I don’t know about you, but I’m fed up with all this talk about winning. According to most press releases, the high-end PC community is obsessed with it. Simply buy the latest peripheral and you’ll be rewarded with lightning-fast reflexes, bragging rights, and the ability to crush your enemies. I mean, really? This kind of thinking may have given us Genius’ preposterously-named DeathTaker Gaming Mouse, but it’s time we realised that there’s more to gaming than e-Sports power fantasies. And what’s with those silly product names, anyway?
QPAD have heard my anguished cries, and it has responded with a range of keyboards that possess arguably the most boring appellations in the history of computer gaming. The MK in MK-70 stands, predictably enough, for mechanical keyboard. It’s also the first indication that, with QPAD, what you see is what you get. There’s no fanfare, no appeal to overactive teenage hormones, and no names with Death in them. This is a keyboard, pure and simple. And it’s a very good one.
The MK-70 sits in the middle of QPAD’s current lineup, sharing the same chassis as the bare-bones MK-50, the slightly-fuller-featured MK-80, and the top-of-the-line MK-85. It’s a minimalist design which houses 105 full-sized keys and absolutely nothing else. No dedicated media buttons, no macro shortcuts, nothing. Just your basic keys. However, the build quality is absolutely top-notch, with a robust matte finish and laser-etching on anything that can be pressed. With a life expectancy of 50 million strokes, and bombproof construction throughout, the MK-70 is built to last.
Another quality feature is the MK-70’s use of industry-leading Cherry Red switches. These sit behind each key and give the board a very specific feel. Cherry Reds offer minimal resistance, and they register after a mere 2mm of travel, making them brilliant for gaming. However, it’s a little too easy to activate the wrong key by mistake, so these switches aren’t great for long-form typing unless you’re very, very good at it.
So, while the MK-70 is all about the keys, there are a few other features worth knowing about. The most obvious – and the main reason for choosing this over the near-identical MK-50 – is the inclusion of blue backlighting for each and every key. This is essential for those late-night gaming sessions, and can be disabled or set to any of four different intensities. Press the Fn button and you also get a few secondary key functions, although these don’t go much further than basic shortcuts for your media player.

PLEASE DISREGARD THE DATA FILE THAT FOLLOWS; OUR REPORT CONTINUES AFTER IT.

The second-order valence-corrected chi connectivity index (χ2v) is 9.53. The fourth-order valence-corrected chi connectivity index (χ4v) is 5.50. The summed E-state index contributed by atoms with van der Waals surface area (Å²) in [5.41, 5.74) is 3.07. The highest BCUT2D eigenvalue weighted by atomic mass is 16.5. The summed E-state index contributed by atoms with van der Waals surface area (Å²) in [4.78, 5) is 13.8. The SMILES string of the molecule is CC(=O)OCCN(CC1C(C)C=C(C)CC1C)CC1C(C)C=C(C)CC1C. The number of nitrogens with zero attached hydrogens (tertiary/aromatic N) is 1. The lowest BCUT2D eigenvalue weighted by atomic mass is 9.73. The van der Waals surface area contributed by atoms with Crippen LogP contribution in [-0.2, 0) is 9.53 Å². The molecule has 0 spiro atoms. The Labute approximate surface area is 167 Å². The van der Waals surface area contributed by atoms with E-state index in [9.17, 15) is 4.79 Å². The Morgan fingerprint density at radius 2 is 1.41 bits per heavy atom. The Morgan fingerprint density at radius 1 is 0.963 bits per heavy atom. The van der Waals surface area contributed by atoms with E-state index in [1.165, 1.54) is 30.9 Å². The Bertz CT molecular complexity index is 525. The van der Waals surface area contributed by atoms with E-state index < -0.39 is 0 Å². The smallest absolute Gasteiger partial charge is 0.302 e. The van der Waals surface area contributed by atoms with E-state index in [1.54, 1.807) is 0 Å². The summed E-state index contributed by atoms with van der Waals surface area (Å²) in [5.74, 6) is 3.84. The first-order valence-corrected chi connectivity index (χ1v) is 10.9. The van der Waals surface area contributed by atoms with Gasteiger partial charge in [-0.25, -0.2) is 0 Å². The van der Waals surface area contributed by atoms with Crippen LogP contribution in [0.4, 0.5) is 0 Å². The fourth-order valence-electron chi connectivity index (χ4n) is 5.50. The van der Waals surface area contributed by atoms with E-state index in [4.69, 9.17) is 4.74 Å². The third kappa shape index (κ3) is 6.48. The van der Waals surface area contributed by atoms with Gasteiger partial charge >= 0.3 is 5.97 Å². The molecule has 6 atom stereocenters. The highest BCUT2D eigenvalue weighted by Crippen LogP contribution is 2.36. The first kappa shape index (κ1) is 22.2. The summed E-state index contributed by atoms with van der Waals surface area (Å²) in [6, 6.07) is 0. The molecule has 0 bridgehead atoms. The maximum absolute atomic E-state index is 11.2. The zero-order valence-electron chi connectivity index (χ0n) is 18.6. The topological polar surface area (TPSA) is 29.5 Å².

Connectivity is provided by a braided USB cable. However, QPAD also bundle a USB-to-PS/2 adapter in the box, and there’s a very good reason to plug it in. PS/2 allows full n-key rollover, so you can press as many keys as you like and they’ll all get registered at the same time. It’s a minor feature that’s only really necessary for those with more digits than the rest of us, but it’s still a shame that it only works when you use the adaptor.
Another point to note is that the MK-70 doesn’t come with a wrist-rest. You probably don’t need one, and they’re available from QPAD’s webstore if you do, but it would have been nice to see one in the package. And, while we’re on the negatives, you should know that the MK-70 is strictly a plug-and-play affair. This prevents the all-too-regular crashes that come with specialist driver software, but it also means that you won’t be able to disable the Windows key or program macros. If you like to tinker with your keyboard’s behaviour, take a look at the MK-85 instead.
However, despite the lack of advanced functionality, the MK-70 is a pleasure to use. In terms of price-to-performance, it’s the most sensible keyboard in QPAD’s current arsenal, and it does the basics exceptionally well. Understated, solid and dependable, it’s the gaming keyboard for grown-ups.
– Rob P.